The Budget-Mr. McLean (Melfort)
vestment for anyone to take much stock in locating or developing these aluminum clays of Saskatchewan, and I take it that the same reasoning applies to Alberta.
We were told a lot about exports, in regard to which there was an attempt to show an equally startling situation. A certain group of exports from 1918 to 1922 amounted to 81,185,000,000, and the same group of exports, shown under the same headings by government officials, and very properly so, from 1923 to 1927 amounted to only $1,125,000,000, and this was used as an argument against the fiscal policy of this government. I would have you note, Sir, that not until the last day of this month does the fiscal year of this government end, and it will be some time after that before complete figures are available. The five years that the hon. member for Vancouver Centre took included two years that were almost entirely war years, a third that was practically a war year, and the fourth was very much affected by war and war conditions, with wealth being shipped from Canada in the form of loans. He took those years with their inflated prices as against the years from 1923 to 1927, when prices, part of the time, were very low and crops not very large, and he found that there was a reduction in our exports during those years of $60,000,000. I think that a fairer way than that could be found in which to discuss this question. The same argument was used in connection with iron and steel, but as the hour is late, I shall not use the figures I have before me in that connection.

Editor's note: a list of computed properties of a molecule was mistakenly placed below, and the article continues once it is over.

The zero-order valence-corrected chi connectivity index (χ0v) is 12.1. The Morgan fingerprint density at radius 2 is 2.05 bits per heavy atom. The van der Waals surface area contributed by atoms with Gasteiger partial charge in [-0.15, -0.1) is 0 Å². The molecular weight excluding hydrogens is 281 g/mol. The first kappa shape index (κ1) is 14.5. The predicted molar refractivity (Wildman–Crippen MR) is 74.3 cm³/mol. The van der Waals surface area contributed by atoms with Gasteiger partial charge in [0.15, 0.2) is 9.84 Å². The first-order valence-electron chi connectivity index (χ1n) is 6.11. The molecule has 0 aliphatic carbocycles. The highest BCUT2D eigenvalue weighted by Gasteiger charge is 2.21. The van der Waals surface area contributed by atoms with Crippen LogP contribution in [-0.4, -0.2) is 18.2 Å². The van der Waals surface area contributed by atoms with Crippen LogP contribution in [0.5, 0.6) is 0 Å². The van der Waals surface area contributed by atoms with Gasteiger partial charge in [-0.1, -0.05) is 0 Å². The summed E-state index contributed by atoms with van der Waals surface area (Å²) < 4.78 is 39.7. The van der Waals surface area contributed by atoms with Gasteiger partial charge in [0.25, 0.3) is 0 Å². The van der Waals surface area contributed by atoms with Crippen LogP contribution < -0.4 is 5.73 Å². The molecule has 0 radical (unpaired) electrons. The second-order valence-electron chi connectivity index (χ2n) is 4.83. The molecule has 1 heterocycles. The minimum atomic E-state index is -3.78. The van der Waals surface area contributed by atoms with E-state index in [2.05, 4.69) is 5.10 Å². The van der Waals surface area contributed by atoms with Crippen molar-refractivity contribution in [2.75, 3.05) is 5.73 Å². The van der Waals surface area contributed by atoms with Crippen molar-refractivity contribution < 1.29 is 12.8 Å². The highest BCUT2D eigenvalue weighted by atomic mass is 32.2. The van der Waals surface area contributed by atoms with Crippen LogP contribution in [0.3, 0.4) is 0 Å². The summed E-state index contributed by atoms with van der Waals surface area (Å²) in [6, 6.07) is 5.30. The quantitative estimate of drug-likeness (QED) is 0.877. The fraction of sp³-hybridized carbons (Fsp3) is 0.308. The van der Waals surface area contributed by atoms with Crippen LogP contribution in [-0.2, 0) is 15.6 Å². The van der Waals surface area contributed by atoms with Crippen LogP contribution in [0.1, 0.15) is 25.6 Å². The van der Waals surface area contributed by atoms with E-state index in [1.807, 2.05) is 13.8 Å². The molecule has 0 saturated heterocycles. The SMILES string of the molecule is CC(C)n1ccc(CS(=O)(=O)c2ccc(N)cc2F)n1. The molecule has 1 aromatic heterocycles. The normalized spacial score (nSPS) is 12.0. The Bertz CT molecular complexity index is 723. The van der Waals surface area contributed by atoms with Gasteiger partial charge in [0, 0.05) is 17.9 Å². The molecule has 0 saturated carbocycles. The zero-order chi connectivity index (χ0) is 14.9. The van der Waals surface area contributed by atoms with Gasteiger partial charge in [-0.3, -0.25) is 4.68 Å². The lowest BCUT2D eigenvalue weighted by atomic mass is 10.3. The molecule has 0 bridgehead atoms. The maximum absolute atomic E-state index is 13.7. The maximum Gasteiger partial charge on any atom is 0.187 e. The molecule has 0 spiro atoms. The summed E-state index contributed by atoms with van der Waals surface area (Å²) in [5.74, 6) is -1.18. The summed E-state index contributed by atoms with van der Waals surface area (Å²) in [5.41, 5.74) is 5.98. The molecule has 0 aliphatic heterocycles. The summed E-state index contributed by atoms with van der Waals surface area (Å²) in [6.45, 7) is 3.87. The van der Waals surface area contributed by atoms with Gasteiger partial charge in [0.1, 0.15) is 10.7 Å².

We were also told that we are selling $7,000,000 worth of asbestos to the United States, to be converted there into $70,000,000 worth of finished products. It is lamentable if we are doing that, if any of that money could be kept at home under any fair fiscal policy. If our raw product worth $7,000,000 is finished in the United States into products worth $70,000,000, that means an increase of one thousand per icent in value. But a minute later we were told that this material, worth something like $7 per ton, was being turned into material in the United States worth $100 to $200 a ton. One minute it was $7,000,000 worth of raw material being converted into $70,c00,000, an increase of 1,000 per cent, and a moment later it was an increase of 1,400 to 2,800 per cent.
In view of these mistakes that I have pointed out, I think that the House will agree with me that the statements made by the Minister of the Interior (Mr. Stewart) and by the Minister of Finance (Mr. Robb) with respect to the proposed export of power to
the United States from Carillon falls are more likely to be reliable than the statements of the hon. member for Vancouver Centre.
There are one or two matters that I would like to bring to the attention of the Minister of Finance.
Subtopic: CONTINUATION OF DEBATE ON THE ANNUAL FINANCIAL STATEMENT OF THE MINISTER OF FINANCE